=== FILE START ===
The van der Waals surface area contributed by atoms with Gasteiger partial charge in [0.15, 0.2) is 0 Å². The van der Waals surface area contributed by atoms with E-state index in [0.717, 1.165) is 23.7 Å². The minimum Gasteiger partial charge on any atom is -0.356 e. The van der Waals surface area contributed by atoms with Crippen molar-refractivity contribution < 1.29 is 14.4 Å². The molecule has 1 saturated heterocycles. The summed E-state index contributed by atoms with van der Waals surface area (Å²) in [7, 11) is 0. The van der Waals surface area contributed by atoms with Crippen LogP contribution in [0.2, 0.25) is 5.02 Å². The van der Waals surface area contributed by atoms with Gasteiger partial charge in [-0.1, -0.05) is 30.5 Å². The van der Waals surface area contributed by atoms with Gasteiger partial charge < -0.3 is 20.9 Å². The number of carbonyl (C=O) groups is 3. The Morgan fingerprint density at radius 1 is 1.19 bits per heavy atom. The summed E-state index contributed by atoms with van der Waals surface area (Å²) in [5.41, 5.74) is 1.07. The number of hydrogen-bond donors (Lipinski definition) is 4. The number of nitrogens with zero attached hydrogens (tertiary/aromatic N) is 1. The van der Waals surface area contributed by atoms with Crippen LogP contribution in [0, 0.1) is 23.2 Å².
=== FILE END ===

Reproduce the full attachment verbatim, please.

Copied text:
The van der Waals surface area contributed by atoms with Gasteiger partial charge in [0.15, 0.2) is 0 Å². The van der Waals surface area contributed by atoms with E-state index in [0.717, 1.165) is 23.7 Å². The minimum Gasteiger partial charge on any atom is -0.356 e. The van der Waals surface area contributed by atoms with Crippen molar-refractivity contribution < 1.29 is 14.4 Å². The molecule has 1 saturated heterocycles. The summed E-state index contributed by atoms with van der Waals surface area (Å²) in [7, 11) is 0. The van der Waals surface area contributed by atoms with Crippen LogP contribution in [0.2, 0.25) is 5.02 Å². The van der Waals surface area contributed by atoms with Gasteiger partial charge in [-0.1, -0.05) is 30.5 Å². The van der Waals surface area contributed by atoms with Gasteiger partial charge < -0.3 is 20.9 Å². The number of carbonyl (C=O) groups is 3. The Morgan fingerprint density at radius 1 is 1.19 bits per heavy atom. The summed E-state index contributed by atoms with van der Waals surface area (Å²) in [5.41, 5.74) is 1.07. The number of hydrogen-bond donors (Lipinski definition) is 4. The number of nitrogens with zero attached hydrogens (tertiary/aromatic N) is 1. The van der Waals surface area contributed by atoms with Crippen LogP contribution in [0, 0.1) is 23.2 Å².